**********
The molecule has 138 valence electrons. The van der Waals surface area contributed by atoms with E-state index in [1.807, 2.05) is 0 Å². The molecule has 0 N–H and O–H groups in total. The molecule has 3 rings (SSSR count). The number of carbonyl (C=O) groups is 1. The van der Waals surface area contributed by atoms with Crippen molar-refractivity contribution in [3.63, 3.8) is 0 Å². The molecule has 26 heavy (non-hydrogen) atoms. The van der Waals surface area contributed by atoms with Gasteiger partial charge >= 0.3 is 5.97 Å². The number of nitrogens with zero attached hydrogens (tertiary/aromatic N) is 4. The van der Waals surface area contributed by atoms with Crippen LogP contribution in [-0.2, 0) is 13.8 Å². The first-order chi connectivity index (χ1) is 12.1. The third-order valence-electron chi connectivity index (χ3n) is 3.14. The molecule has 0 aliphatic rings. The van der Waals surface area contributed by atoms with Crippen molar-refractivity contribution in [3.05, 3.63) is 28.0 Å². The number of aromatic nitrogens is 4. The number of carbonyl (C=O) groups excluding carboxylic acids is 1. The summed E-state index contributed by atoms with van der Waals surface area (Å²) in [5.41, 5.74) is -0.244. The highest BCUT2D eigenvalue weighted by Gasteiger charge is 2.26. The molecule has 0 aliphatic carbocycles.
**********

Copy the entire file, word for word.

The molecule has 138 valence electrons. The van der Waals surface area contributed by atoms with E-state index in [1.807, 2.05) is 0 Å². The molecule has 0 N–H and O–H groups in total. The molecule has 3 rings (SSSR count). The number of carbonyl (C=O) groups is 1. The van der Waals surface area contributed by atoms with Crippen molar-refractivity contribution in [3.63, 3.8) is 0 Å². The molecule has 26 heavy (non-hydrogen) atoms. The van der Waals surface area contributed by atoms with Gasteiger partial charge >= 0.3 is 5.97 Å². The number of nitrogens with zero attached hydrogens (tertiary/aromatic N) is 4. The van der Waals surface area contributed by atoms with Crippen LogP contribution in [-0.2, 0) is 13.8 Å². The first-order chi connectivity index (χ1) is 12.1. The third-order valence-electron chi connectivity index (χ3n) is 3.14. The molecule has 0 aliphatic rings. The van der Waals surface area contributed by atoms with Crippen molar-refractivity contribution in [3.05, 3.63) is 28.0 Å². The number of aromatic nitrogens is 4. The number of carbonyl (C=O) groups excluding carboxylic acids is 1. The summed E-state index contributed by atoms with van der Waals surface area (Å²) in [5.41, 5.74) is -0.244. The highest BCUT2D eigenvalue weighted by Gasteiger charge is 2.26. The molecule has 0 aliphatic carbocycles.